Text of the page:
OK, let’s talk about immigration.
Watching the debate about immigration that raged during the Labour party conference was illuminating. It’s clear that Labour MPs are torn between repeating their traditional mantra about the benefits of immigration and their newly found belief that doing so will lose them dozens of seats at the next general election.
While the Labour party are currently having a tough time over their stance on immigration it would be foolish for the Conservative party to be blinded by schadenfreude. We are the party in government and this needs to be addressed on our watch. It’s a tricky, party political issue for the Labour party, it’s a core social policy issue for us.
Immigration is such a sensitive subject, with many opportunities to offend, anger, provoke or distress and few opportunities to enlighten. Even as my fingers hover over the keyboard on the computer I think to myself “should I just stay well clear of this issue?”
The subject is such a sensitive one because it is so often about everything except immigration. It draws in arguments about racism and anti-racism, class, poverty and prosperity, age and geography.
While immigration is not just about race it is impossible to debate migration without doing so through the prism of race. Diane Abbott did exactly that in a fringe meeting at the Labour party conference claiming the Brexit vote was driven primarily by concerns about immigration and those concerns were driven by racism. In her simplistic model nice people aren’t racist, nice people therefore aren’t concerned by immigration and therefore nice people didn’t vote for Brexit. Oh, that the world were that simple.
The problem with Ms Abbott’s childishly binary worldview is that it leads to equally simplistic policy responses. The debate has been so polarised for so long it has become almost meaningless. Two groups shouting “immigration good” or “immigration bad” at each other is no use to us.
I owe my life to immigration, literally. My mother came from Sierra Leone in the 1960s and met my English born father in one of the few ethnic melting pots at the time, a West End jazz club. My mother worked in the NHS her whole career, an organisation that relied then and now on immigrant labour. I’ve lived a comfortable, stable, middle class life and immigration has had a positive impact on me throughout it.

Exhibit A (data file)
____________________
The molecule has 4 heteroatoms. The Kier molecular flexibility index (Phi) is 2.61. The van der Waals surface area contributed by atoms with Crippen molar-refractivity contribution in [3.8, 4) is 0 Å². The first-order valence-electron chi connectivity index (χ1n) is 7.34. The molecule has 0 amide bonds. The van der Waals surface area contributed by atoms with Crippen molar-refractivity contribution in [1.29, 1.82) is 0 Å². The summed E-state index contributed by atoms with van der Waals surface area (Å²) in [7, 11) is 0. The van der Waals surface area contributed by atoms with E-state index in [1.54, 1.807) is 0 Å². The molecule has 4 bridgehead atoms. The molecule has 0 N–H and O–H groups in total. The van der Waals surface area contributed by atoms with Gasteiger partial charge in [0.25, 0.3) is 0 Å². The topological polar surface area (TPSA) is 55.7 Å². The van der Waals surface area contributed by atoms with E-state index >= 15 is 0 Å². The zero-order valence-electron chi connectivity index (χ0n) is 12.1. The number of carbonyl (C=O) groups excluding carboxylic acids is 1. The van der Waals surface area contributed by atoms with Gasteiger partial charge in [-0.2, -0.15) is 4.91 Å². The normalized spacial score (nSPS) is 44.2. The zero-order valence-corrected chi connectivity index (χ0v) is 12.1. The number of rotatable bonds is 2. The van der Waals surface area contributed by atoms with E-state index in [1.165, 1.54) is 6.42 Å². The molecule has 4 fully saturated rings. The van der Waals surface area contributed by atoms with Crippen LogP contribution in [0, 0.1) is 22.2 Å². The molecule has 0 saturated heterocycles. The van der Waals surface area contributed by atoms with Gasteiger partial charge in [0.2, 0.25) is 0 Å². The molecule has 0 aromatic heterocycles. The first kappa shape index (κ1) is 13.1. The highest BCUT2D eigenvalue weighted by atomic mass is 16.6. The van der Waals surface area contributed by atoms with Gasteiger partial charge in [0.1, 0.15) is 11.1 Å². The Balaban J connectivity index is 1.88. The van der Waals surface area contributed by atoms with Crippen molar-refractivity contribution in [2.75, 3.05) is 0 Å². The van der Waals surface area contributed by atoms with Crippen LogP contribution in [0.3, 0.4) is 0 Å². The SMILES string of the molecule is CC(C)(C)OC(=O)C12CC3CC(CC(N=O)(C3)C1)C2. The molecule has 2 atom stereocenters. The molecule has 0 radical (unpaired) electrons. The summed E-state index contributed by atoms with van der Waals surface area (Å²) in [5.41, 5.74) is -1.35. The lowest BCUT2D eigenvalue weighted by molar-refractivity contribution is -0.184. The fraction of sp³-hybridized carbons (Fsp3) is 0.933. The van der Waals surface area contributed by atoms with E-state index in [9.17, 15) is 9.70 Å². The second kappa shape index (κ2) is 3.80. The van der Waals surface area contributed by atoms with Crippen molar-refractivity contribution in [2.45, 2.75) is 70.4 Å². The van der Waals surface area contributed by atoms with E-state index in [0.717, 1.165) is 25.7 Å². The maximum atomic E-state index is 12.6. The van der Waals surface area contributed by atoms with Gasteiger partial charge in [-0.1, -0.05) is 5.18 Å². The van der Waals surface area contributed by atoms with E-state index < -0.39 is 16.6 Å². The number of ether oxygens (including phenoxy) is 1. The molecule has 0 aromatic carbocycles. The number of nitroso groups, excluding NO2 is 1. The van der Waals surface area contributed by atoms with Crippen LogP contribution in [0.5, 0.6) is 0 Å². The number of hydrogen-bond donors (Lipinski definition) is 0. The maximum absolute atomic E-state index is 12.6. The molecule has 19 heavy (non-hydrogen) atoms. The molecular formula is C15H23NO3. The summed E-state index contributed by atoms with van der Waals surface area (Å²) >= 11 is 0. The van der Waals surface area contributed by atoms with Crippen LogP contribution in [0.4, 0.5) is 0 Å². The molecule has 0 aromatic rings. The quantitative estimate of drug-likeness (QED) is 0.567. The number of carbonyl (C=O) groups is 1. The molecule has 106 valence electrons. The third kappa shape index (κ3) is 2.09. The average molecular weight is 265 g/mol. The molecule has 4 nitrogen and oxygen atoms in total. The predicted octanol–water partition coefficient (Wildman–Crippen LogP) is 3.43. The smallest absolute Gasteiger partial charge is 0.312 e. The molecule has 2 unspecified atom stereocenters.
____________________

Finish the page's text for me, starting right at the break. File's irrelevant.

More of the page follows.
If I extrapolate from my own experience I can be left with no conclusion other than immigration is purely good thing. But not everyone has lived a life like mine. There are millions of families who have struggled to find work, find housing, get their children into good local schools. Seen through their eyes large scale immigration is scary.
If your job is largely immune from competition driven by immigration, if you are a procurer of human labour, the beneficiary of reduced labour costs, then immigration can only be a good thing. If you are the supplier of middle or low skilled labour then increased competition is harmful.
All the credible research show that immigration has had a significant and positive impact on the UK economy. I have no doubt that this is true, but that is not the same as saying that it has had a significant and positive impact on everyone in the UK economy.
There are winners and losers from immigration, and dismissing the concerns of those who have lost out or who are fearful of losing out is politically and morally wrong.
Brexit gives us the opportunity to re-evaluate our attitudes and policies towards immigration. We have for many years focussed almost exclusively on the raw numbers, spending little time discussing the skills mix, the permanency or otherwise, cultural links, or any of the other potentially relevant factors.
We have also ducked some of the important conversations that we should have had about attitudes to work. Speaking to people in the care sector, farming, hospitality industry, and the facilities management industry I’m told that British people are unwilling to work in these sectors irrespective of salary. I don’t know if this is true, but there is clearly a noticeable lack of British workers in these areas.
Building a perfectly fair and successful immigration policy isn’t going to be easy, perhaps it will prove to be impossible, but I hope there will now be a political environment where debate can be had without lazy accusations of racism being thrown around.
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